What a marvelous array of wildlife at your pond! Your title to this post says it all: the great attractor. Your big-to-small captures of of this wide variety of critters really is a confirmation of how important water is–to our gardens and everything else! Lovely post–thanks for joining in!

  2. Eliza Waters says:

    Critters complete a garden and it is nice to see the residents in your garden. Those bathing baby long-tailed tits are so adorable!

  3. Lindy Le Coq says:

    Wow, Susan! What incredible shots of the dragonflies – most so different from the ones I see “in my neck of the woods,” yet some are the same. And the birds in your bubblers and waterfalls – such a delight! Thank you – whether its Wednesday, Thursday of any Wild day of the week!

  4. Chloris says:

    What a fabulous post and wonderful photos. I really enjoyed it. I agree that a pond is essentual for wildlife. I enjoy all the birds ours brings in too.

  5. shoreacres says:

    Even on my urban balcony, my bird bath draws a number of species: to drink, to bathe, and to just hang out. Every now and then, one of my pigeons will plop down in the middle of the bird bath — probably to cool off — and the sparrows will line up along the railing to watch. Eventually, the pigeon leaves, and the sparrows have their turn. It’s great fun to watch — I can only imagine how enjoyable it is for you to have so many species enjoying themselves in your place.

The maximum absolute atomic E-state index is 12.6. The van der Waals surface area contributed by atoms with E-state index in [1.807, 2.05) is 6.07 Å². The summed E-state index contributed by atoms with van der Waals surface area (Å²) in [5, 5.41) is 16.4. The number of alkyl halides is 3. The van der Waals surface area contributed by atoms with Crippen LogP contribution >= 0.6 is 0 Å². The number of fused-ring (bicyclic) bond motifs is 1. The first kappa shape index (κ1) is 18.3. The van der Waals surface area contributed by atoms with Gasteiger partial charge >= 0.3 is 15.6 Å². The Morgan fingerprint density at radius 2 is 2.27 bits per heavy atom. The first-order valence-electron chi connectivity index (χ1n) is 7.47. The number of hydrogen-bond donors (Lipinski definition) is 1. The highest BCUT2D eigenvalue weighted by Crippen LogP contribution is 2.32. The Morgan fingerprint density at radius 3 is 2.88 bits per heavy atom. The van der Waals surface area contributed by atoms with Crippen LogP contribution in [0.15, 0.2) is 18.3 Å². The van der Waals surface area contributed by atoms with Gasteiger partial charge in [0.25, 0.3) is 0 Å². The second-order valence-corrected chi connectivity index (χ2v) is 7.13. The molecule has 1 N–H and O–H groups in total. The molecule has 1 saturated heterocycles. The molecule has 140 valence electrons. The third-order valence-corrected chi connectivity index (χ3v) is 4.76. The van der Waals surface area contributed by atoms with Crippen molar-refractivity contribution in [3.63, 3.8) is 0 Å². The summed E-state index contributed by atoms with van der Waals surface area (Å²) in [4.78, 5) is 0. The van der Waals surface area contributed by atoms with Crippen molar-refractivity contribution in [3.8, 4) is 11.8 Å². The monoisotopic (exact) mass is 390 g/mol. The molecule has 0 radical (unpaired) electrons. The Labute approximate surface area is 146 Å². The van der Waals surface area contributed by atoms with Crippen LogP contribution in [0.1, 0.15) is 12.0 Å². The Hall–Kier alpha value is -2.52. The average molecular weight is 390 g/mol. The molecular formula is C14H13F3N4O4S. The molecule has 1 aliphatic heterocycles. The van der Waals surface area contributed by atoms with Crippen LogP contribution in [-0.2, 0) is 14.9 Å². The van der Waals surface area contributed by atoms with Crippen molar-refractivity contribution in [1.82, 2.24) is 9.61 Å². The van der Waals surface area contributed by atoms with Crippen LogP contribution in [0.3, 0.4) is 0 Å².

6. Sue says:

    Lovely photos. Water always brings in wildlife which makes it perfect for us to watch them. 🙂

  7. A great post and awesome photos. It is great to see the variety of birds from other countries. Our Wrens are completely different. I only have a few Dragonflies here but there were A LOT when I was living in Mississippi. I didn’t realize they came in so many colors. I have never heard of a Chaser until now. Thanks for sharing this post. I will have to visit more often!

  8. Wonderful photos!! I would love to instal a small water feature, do you have any photos of your own feature that might inspire me? Many thanks!